Home / Industry / Banking /  How NBFCs are taking on gold loan companies

MUMBAI : Diversified non-bank lenders are attempting to break the monopoly of gold loan companies by opening standalone branches to offer such loans, cashing in on the demand for quick credit to manage cash flows.

The gold loan segment in India has been dominated by specialized lenders offering quick credit. Some incumbents from other loan segments are now opening similar standalone branches that offer only gold loans, instead of offering it from their existing branches. Here, the wait times are shorter and the service is quick.

Capri Global, a Mumbai-based financier of small businesses and mortgages is the latest entrant in this market. Starting with over 100 branches across Rajasthan, Madhya Pradesh, Delhi-NCR, Haryana, Gujarat, Uttar Pradesh, and Maharashtra, the lender plans to tap the northern and western regions of the country.

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The southern region already has established gold loan companies and the competition there is intense.

“Gold loan companies traditionally started their operations in the south and have good penetration. The northern and western regions have relatively more scope for gold loan products. The gap in demand and opportunity is higher in these areas than in the south," said Rajesh Sharma, managing director, Capri Global Capital Ltd.

Sharma expects the gold loan book to reach 8,000 crore in the next five years. Capri Global’s consolidated assets under management (AUM) stood at 6,977 crore as on 30 June. The lender has also tweaked its branch opening strategy to serve gold loan borrowers. Thus, the gold loan branches are on the ground floor, instead of second and third floor offices that it has at present.

In the case of Bajaj Finance, standalone gold loan branches have shown better traction than regular branches offering gold loans. At present, the non-bank financier has 650 branches from where it offers gold loans, of which 155 are standalone gold loan branches. The lender plans to add 75 more standalone branches in 2022-23.

“Gold loan is an interesting business….We started the test with standalone gold loan branches, the way a gold loan company would do. And we have seen significant results…" Rajeev Jain, managing director, Bajaj Finance, told analysts on 27 July.

According to an NBFC analyst, the customer segment is quite different from other loan products offered by banks and NBFCs.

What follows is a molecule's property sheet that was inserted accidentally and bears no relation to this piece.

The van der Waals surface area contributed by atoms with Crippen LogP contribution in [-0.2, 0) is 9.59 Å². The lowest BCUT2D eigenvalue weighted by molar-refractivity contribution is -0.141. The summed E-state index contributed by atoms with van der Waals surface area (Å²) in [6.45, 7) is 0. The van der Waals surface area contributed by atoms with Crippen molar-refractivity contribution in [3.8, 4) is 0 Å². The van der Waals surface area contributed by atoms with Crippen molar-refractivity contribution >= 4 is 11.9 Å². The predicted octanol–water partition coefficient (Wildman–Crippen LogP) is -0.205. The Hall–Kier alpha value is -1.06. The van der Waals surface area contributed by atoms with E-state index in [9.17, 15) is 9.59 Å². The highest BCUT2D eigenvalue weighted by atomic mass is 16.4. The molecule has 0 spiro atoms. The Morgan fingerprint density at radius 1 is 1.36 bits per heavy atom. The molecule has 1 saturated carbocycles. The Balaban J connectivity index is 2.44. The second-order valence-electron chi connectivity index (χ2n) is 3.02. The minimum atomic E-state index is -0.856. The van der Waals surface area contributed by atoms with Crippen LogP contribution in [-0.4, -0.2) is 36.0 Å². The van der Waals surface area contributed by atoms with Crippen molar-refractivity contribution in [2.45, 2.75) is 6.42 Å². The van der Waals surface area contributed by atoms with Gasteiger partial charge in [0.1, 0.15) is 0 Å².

Gold loan borrowers do not want to wait for hours to get loan approvals, they want quick loans against their jewellery, the analyst said on the condition of anonymity.

“It is not easy to do that at a branch that deals in all kinds of loans and, services different customer segments. In fact, the processes used at gold loan companies are different from what traditional lenders use, leading to quicker disbursal of loans," he said.

Rupeek, a fintech that provides doorstep gold loans, has found customers more comfortable with such an arrangement as it provides them with the privacy of their households while making gold loan transactions.

“Going forward, we see bank branch walk-ins and doorstep offering to co-exist, and play an important role in onboarding new customer cohorts further fostering the larger mission of gold monetization," said Deepak Singhal, senior vice-president (business), Rupeek.

The gold loan market is seeing intense competition ever since some large banks started offering loans against the yellow metal.

To be sure, banks have now gone somewhat slow in offering gold loans, and their aggressive expansion spree has plateaued.

Bank loans against gold jewellery were flat between June this year over the previous year, growing just 0.8% to 75,024 crore.

Analysts said that non-banks still hold a position of advantage in this market, although the gap is narrowing.

They also believe that customers do not want to be seen pawning their gold and, therefore, are not keen on going to a regular branch, where they would have to wait longer.

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ABOUT THE AUTHOR

Shayan Ghosh

Shayan Ghosh is a national writer at Mint reporting on traditional banks and shadow banks. He has over a decade of experience in financial journalism. Based in Mint’s Mumbai bureau since 2018, he tracks interest rate movements and its impact on companies and the broader economy. His interests also include the distressed debt market, especially as India’s bankruptcy law attempts recoveries of billions worth of toxic assets.
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